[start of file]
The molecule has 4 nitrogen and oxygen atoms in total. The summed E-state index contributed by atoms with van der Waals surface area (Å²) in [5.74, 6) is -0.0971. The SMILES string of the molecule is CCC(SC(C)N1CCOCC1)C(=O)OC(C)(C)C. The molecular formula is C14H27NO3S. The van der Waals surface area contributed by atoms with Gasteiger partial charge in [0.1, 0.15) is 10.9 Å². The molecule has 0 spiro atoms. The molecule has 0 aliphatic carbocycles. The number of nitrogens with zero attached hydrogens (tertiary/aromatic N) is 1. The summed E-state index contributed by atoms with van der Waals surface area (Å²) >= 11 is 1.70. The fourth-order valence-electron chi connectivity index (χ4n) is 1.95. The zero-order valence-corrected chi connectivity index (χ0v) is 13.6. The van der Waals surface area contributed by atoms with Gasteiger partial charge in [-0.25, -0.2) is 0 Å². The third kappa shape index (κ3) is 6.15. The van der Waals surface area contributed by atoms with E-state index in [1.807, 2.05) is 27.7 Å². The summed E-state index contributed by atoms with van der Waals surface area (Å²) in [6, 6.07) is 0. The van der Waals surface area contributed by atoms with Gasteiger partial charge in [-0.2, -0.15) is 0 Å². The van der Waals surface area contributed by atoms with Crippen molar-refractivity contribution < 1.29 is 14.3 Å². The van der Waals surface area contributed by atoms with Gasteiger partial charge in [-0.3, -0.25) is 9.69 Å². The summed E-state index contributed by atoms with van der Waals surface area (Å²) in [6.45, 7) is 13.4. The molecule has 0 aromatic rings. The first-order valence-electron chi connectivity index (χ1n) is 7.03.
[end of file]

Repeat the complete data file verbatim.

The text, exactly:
The molecule has 4 nitrogen and oxygen atoms in total. The summed E-state index contributed by atoms with van der Waals surface area (Å²) in [5.74, 6) is -0.0971. The SMILES string of the molecule is CCC(SC(C)N1CCOCC1)C(=O)OC(C)(C)C. The molecular formula is C14H27NO3S. The van der Waals surface area contributed by atoms with Gasteiger partial charge in [0.1, 0.15) is 10.9 Å². The molecule has 0 spiro atoms. The molecule has 0 aliphatic carbocycles. The number of nitrogens with zero attached hydrogens (tertiary/aromatic N) is 1. The summed E-state index contributed by atoms with van der Waals surface area (Å²) >= 11 is 1.70. The fourth-order valence-electron chi connectivity index (χ4n) is 1.95. The zero-order valence-corrected chi connectivity index (χ0v) is 13.6. The van der Waals surface area contributed by atoms with Gasteiger partial charge in [-0.25, -0.2) is 0 Å². The third kappa shape index (κ3) is 6.15. The van der Waals surface area contributed by atoms with E-state index in [1.807, 2.05) is 27.7 Å². The summed E-state index contributed by atoms with van der Waals surface area (Å²) in [6, 6.07) is 0. The van der Waals surface area contributed by atoms with Gasteiger partial charge in [-0.2, -0.15) is 0 Å². The van der Waals surface area contributed by atoms with Crippen molar-refractivity contribution < 1.29 is 14.3 Å². The van der Waals surface area contributed by atoms with Gasteiger partial charge in [-0.3, -0.25) is 9.69 Å². The summed E-state index contributed by atoms with van der Waals surface area (Å²) in [6.45, 7) is 13.4. The molecule has 0 aromatic rings. The first-order valence-electron chi connectivity index (χ1n) is 7.03.